Platform Researcher Access Tools & The Brussels Effect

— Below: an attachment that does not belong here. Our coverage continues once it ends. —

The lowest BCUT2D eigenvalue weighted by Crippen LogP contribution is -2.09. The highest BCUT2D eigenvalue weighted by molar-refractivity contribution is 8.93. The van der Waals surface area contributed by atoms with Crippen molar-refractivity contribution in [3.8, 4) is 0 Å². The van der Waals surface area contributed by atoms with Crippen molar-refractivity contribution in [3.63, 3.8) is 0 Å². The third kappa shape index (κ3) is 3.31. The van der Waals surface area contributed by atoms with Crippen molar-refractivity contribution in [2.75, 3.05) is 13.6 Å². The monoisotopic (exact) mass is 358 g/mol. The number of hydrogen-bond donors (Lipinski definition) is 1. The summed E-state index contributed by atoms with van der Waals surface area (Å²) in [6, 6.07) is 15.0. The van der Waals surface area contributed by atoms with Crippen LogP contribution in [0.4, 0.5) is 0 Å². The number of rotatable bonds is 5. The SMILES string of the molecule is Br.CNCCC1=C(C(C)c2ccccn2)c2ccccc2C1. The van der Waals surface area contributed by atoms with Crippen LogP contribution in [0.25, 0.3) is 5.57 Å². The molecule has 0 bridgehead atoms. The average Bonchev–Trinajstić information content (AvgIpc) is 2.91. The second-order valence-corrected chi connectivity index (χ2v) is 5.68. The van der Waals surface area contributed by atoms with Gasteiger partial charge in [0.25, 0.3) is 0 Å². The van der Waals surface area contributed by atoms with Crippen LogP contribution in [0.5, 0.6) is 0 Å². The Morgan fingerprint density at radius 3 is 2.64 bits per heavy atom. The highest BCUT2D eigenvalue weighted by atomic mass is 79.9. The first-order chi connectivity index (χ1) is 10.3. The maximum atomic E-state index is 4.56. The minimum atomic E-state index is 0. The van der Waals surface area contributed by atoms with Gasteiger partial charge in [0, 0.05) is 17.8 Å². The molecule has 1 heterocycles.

Anna Lenhart is a Policy Fellow at the Institute for Data Democracy and Politics at The George Washington University. Prior to that she served as a Technology Policy Advisor in the US House of Representatives. Shutterstock X (formerly Twitter) sued the Center for Countering Digital Hate for “improperly” accessing data. Meta is planning to shut down Crowdtangle. TikTok’s Researcher API is lackluster. For those paying attention to AI auditing and internet research in the US, this series of discouraging headlines has led to a sense of desperation. Fortunately, in recent months, this desperation has often been followed by a few hopeful murmurs: “…what about Europe?” As Europe moves forward with the Digital Services Act and the Code of Practice on Disinformation, platforms are starting to announce new tools and programs for researchers along with changes and updates to existing programs. Google recently released an application for records requests, and Meta is inviting researchers to apply for their Content Library API.  What remains unclear is how these announcements will impact US research and researchers globally. Europe is traditionally ahead of the US on policies regarding consumer protection, which often leads to a “Brussels Effect,” or a phenomenon in which companies make changes to comply with EU law and extend those changes to consumers around the world. The challenge with transparency mandates is that they do not necessitate a change to the underlying products–we can’t assume the disclosure tools platforms are deploying will have global reach.  To track the impact of Europe’s…Platform Researcher Access Tools & The Brussels Effect